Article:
The Genius of Victory was sculpted by Michelangelo for one of his many projects for the tomb of Pope Julius II, who was Pope from 1503 until his death in 1513.
The famous Prisoners statues also belonged to that project.
The Last Judgement is the name of the fresco located on the wall behind the altar of the Sistine Chapel in Rome. It was designed and realized by the Renaissance master Michelangelo Buonarroti between 1533 and 1541.
It depicts the Second Coming of Christ as well as the final and eternal Judgement by God on all humanity according to the Christian religion. Altogether there are over 300 figures, with nearly all the males and angels originally shown as nudes.
Michelangelo’s masterpiece was inspired by Dante’s Divine Comedy and is mentioned by Dan Brown in his Inferno.
The Florence Inferno website is a blog with information on events occurring in Florence, as well as an events guide on what’s happening in the city in terms of music, art, cinema, markets, and so much more. In this post, we have provided you with information on events occurring throughout July 2017.
Botticini‘s vast altarpiece “Assumption of the Virgin” is a painting undertaken in tempera on a wood panel by the Early Renaissance Italian painter Francesco Botticini. It was originally installed in the church of San Pier Maggiore in Florence in 1477. The altarpiece remained there until 1784, when the church was demolished. It was then purchased by the National Gallery in the 1880s, but hasn’t been put on display for many years. During the past months, it has been the subject of the exhibition “Visions of Paradise: Botticini’s Palmieri Altarpiece” at London’s National Gallery
Here you find a brief summary of the main symbols of the Italian Christmas festivities, such as the Christmas tree, the Stella di Natale and the presepe. The Christmas Tree A Christmas tree, usually an evergreen conifer such as a spruce, pine, or fir, or an artificial tree of similar appearance, is a tree that…
Robert Langdon, the main character in Dan Brown’s Inferno, witnessed Vasari’s fresco of the Last Judgment after Ignazio Busoni’s funeral while he was wandering around the interior of the Duomo, admiring the artwork that Ignazio had so deeply esteemed.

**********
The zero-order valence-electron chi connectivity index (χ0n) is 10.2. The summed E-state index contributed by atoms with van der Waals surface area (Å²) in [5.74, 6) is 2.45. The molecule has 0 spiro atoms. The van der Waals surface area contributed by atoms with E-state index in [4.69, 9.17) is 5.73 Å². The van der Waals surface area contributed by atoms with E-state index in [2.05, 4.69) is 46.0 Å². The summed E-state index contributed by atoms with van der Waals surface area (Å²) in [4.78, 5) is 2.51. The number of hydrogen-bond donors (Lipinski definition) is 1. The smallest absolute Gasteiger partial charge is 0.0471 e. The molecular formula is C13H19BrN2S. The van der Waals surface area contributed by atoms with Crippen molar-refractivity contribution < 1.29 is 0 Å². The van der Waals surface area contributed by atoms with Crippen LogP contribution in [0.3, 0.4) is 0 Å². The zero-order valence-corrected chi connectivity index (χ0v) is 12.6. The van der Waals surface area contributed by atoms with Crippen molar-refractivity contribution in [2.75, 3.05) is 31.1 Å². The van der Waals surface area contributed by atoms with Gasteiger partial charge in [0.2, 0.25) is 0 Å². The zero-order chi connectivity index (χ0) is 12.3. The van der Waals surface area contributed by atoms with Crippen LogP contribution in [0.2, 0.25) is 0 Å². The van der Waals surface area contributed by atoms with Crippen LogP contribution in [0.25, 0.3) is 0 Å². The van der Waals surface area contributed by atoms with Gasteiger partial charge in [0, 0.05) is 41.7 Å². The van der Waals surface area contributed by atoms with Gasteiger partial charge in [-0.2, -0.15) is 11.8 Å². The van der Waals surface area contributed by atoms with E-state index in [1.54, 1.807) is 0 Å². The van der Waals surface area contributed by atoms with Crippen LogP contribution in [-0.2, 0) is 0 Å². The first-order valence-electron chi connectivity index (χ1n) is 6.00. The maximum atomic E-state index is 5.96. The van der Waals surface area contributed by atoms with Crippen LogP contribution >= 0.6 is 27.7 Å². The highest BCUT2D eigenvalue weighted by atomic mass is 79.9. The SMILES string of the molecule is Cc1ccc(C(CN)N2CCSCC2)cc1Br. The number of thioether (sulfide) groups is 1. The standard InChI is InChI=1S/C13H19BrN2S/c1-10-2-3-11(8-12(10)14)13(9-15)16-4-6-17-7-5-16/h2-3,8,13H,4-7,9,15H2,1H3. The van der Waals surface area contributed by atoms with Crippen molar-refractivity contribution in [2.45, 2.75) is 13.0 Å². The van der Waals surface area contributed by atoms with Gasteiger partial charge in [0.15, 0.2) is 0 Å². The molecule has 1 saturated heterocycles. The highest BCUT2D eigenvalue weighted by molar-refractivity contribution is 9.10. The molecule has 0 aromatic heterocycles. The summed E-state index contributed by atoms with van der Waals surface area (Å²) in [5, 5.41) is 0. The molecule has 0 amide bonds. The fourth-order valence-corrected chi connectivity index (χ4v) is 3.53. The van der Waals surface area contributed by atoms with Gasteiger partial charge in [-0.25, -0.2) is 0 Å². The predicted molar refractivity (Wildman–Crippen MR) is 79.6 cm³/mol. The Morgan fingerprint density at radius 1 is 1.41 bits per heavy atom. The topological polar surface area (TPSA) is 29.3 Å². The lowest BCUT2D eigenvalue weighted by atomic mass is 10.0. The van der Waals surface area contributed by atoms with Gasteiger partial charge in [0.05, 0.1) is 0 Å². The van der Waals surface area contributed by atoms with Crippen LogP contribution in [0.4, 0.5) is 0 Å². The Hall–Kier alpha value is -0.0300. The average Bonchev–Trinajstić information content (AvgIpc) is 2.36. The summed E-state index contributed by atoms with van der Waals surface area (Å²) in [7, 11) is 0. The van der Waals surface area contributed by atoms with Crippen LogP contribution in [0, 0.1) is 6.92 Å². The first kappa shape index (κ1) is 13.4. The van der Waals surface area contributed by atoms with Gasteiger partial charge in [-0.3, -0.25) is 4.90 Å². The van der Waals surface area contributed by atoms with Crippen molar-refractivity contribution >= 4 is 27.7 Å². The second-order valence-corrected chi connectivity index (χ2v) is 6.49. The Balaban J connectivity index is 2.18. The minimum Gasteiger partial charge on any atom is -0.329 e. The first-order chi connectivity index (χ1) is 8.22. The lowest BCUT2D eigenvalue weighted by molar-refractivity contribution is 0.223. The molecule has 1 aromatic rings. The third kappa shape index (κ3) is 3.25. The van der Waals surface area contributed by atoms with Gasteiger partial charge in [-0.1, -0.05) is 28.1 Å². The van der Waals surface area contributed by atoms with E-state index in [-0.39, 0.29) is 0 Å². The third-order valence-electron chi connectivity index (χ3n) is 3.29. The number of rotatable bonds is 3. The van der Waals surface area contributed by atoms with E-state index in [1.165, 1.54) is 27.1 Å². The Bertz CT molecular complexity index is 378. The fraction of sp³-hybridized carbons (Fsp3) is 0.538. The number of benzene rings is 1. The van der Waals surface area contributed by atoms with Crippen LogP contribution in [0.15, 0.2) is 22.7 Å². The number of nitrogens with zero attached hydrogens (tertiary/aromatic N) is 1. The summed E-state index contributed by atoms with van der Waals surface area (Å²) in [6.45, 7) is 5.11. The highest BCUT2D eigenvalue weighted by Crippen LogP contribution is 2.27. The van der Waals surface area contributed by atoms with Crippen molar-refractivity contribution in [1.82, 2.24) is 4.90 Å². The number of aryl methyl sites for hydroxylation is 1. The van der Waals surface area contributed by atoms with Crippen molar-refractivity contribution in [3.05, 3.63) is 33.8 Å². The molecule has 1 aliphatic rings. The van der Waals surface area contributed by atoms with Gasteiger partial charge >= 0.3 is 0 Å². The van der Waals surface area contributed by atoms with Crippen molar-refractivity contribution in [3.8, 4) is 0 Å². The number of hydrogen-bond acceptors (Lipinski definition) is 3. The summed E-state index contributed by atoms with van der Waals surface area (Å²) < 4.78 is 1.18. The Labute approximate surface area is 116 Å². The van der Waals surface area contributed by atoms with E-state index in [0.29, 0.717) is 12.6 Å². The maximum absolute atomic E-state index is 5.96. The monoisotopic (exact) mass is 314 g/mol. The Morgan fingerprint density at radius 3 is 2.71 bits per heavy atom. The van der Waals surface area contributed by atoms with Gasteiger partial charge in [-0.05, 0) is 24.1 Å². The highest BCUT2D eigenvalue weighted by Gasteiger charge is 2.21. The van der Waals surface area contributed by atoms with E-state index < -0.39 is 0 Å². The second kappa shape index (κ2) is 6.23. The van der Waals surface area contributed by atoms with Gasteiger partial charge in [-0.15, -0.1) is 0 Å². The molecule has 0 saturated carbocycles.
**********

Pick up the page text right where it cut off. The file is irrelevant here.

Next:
It was in Venice, Italy, at the Galleria Internazionale d’arte Moderna located in Cà Pesaro, the most important baroque Venetian palace, that Robert Langdon, the main character in Dan Brown’s Inferno, saw for the first time Gustave Klimt’s masterpiece The Kiss while it was on loan from Vienna.
Langdon credited Venice’s Cà Pesaro with arousing his lifelong gusto for modern art.
The David by Michelangelo, the symbol of the Renaissance, has been studied for years by experts by constantly monitoring the statue and its ankle-high micro-cracks, which could cause breakage. The most fragile parts are the left ankle and the lower part of the right leg. For many, the David is the most beautiful sculpture ever…
“I pass behind the palazzo with its crenellated tower and one-handed clock”
(Dan Brown, Inferno)
Robert Langdon passed through Piazza della Signoria, circumnavigated Palazzo Vecchio, and arrived in Piazza San Firenze. The palace containing within its walls the embattled tower and one-handed clock is clearly Palazzo Vecchio, today Florence’s town hall.
Located in the National Museum of Archaeology in Florence, the François Vase is a jewel of ancient pottery decoration. Art, history, and myth, all in a container, but not just any: it is the François Vase. Archaeologists and art historians alike simply refer to it as the “François” after the name of its discoverer, Alessandro…
Domenico di Michelino was an Italian painter who was born and died in Florence (1417–1491). His most famous work, La commedia illumina Firenze (The Comedy Illuminating Florence), can be found in Florence’s Cathedral of Santa Maria del Fiore. Robert Langdon, the main character in Dan Brown’s Inferno, describes this famous painting during the conference “Divine Dante: Symbols of Hell,” hosted by the Società Dante Alighieri Vienna.